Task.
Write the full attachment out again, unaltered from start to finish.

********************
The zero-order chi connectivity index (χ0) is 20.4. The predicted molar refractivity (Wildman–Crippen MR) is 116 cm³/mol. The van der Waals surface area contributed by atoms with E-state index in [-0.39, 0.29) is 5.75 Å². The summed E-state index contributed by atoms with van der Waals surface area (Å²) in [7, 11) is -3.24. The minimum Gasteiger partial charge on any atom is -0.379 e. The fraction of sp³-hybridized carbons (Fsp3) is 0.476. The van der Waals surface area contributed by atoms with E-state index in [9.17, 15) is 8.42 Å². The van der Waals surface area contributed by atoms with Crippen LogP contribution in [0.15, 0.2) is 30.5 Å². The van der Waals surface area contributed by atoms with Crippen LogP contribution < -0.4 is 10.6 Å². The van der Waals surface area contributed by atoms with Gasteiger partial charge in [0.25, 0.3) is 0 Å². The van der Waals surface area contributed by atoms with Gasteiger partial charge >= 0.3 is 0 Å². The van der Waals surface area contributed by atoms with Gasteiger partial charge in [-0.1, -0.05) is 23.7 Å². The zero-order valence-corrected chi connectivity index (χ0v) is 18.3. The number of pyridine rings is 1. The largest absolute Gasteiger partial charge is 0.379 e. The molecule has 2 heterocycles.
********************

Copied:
The zero-order chi connectivity index (χ0) is 20.4. The predicted molar refractivity (Wildman–Crippen MR) is 116 cm³/mol. The van der Waals surface area contributed by atoms with E-state index in [-0.39, 0.29) is 5.75 Å². The summed E-state index contributed by atoms with van der Waals surface area (Å²) in [7, 11) is -3.24. The minimum Gasteiger partial charge on any atom is -0.379 e. The fraction of sp³-hybridized carbons (Fsp3) is 0.476. The van der Waals surface area contributed by atoms with E-state index in [9.17, 15) is 8.42 Å². The van der Waals surface area contributed by atoms with Crippen LogP contribution in [0.15, 0.2) is 30.5 Å². The van der Waals surface area contributed by atoms with Crippen LogP contribution < -0.4 is 10.6 Å². The van der Waals surface area contributed by atoms with Gasteiger partial charge in [0.25, 0.3) is 0 Å². The van der Waals surface area contributed by atoms with Gasteiger partial charge >= 0.3 is 0 Å². The van der Waals surface area contributed by atoms with Gasteiger partial charge in [-0.1, -0.05) is 23.7 Å². The zero-order valence-corrected chi connectivity index (χ0v) is 18.3. The number of pyridine rings is 1. The largest absolute Gasteiger partial charge is 0.379 e. The molecule has 2 heterocycles.